FOREIGN SECRETARY DERBEZ:  (In Spanish) I signed the request of extradition in the final decision.  The last thing that I had in my mind is that this would be something different to comply with the legal process that has taken several years.  And this should be the answer to your concern.  There are no messages, no definitions, last-minute definitions.  Extradition processes are taken into account in every single case, including Mr. Cardenas.  And this is done within a legal framework that enables (inaudible) to have access to the (inaudible) trial and have a legal institutional trial where it's at the end they draw up the conclusion that it is correct to carry out an extradition process, then the Minister of Foreign Affairs should sign.  This government has made it very clear that the government will comply with all that goes within institutional legal approaches and within a process such as this, the different matters, specific moments are not taken into consideration.

What we do take into consideration are the different process within the framework of law, specific designation of the crime, the request and the compliance of the different conditions of the international agreement of that given request.  And when we have this type of example when everything is brought about in a legal way to a final conclusion, then we sign extradition.  That should be executed, implemented in due time.  Mr. Cardenas has a crime, a trial here in Mexico and then he will have to comply with this extradition when he finishes complying with his trial here in Mexico.

SECRETARY RICE:  (Inaudible) and this is the question about (inaudible).  Let me just say that the President has directed the states to review the cases of the 51 people referenced in the Avena case in order to be in compliance with our International Court -- with the International Court of Justice ruling and we do not agree with the interpretation of that ruling, but nonetheless believe that we should live up to the obligation to comply.

The United States has belonged to the optional protocol, which is something that only 30 percent of the countries that are party to the Vienna Convention actually belong to, and while we are withdrawing from that protocol the United States remains fully and completely committed to the Vienna Convention, fully and completely committed to consular notification.  The ICJ's optional protocol is simply a jurisdictional issue and their interpretation there is a problem for our federal system.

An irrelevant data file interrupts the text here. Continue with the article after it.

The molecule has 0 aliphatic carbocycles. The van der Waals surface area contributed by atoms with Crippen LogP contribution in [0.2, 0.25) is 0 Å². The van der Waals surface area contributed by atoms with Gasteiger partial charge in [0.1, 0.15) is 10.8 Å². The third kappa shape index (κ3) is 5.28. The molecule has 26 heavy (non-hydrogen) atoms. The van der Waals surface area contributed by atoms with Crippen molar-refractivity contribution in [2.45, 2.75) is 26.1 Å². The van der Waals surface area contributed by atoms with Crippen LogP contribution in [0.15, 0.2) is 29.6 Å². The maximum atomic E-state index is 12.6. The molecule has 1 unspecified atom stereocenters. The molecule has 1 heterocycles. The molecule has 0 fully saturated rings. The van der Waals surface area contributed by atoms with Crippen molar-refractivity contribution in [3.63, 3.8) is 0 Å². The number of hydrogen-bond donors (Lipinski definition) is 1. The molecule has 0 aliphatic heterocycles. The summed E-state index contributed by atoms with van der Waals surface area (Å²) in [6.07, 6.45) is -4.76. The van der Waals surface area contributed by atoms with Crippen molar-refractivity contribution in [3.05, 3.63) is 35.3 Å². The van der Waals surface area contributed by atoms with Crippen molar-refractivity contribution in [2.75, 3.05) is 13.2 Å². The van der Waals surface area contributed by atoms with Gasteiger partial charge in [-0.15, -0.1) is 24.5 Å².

MODERATOR:  One last question down here.

QUESTION:  Thank you.  Madam Secretary, you made clear on the plane ride here that the American position, the American view toward Hezbollah has not changed, which presumably means that the United States still regards Hezbollah as a terrorist organization and one more with American blood on its hands, extending all the way to the 1983 incidents in Beirut.

Do you envision any circumstances under which the American position for Hezbollah could change? In other words, could Hezbollah meet certain conditions, do certain things, after which the U.S. would be prepared to recognize it and recognize the obviously broad support that it enjoys in Lebanon as we saw on Tuesday with that massive rally?

SECRETARY RICE:  Thank you, James.  The United States has not changed its view and it's extremely important to understand that.  It's also extremely important to understand that in a circumstance in which Syrian forces are operating in places they are in Lebanon, whether it is their security forces or their military forces, it is not possible for the Lebanese people to carry out a political process that is aimed at bringing together all the very different elements of Lebanese society and coming to a path for the Lebanese society that will create political institutions which ultimately would be recognized.

Now, what we are concentrating on is Resolution 1559, which has several elements.  What we are concentrating on is removing the artificial circumstances of Syrian forces there and then the Lebanese people can get on with free and fair elections.  The Lebanese people can determine their course based on those free and fair elections, and at this time that's what the United States is looking for.

QUESTION:  May I follow up?  My question, however, was whether or not there are certain things that Hezbollah can do to change the U.S. view of it.  Are there?

SECRETARY RICE:  I'm not going to get involved in hypotheticals.  You know that from asking these question many times.  (Laughter.)  One thing I will say is our view of Hezbollah has not changed.

QUESTION:  I didn't ask a hypothetical.

SECRETARY RICE:  That is a hypothetical. Our view of Hezbollah has not changed.  The Lebanese people deserve a chance now to have Syria out of their lives and then they can get on with their political processes, the Lebanese political processes.  It's not an issue of the United States; it's an issue of Lebanese hope.

(end transcript)

(Distributed by the Bureau of International Information Programs, U.S. Department of State. Web site: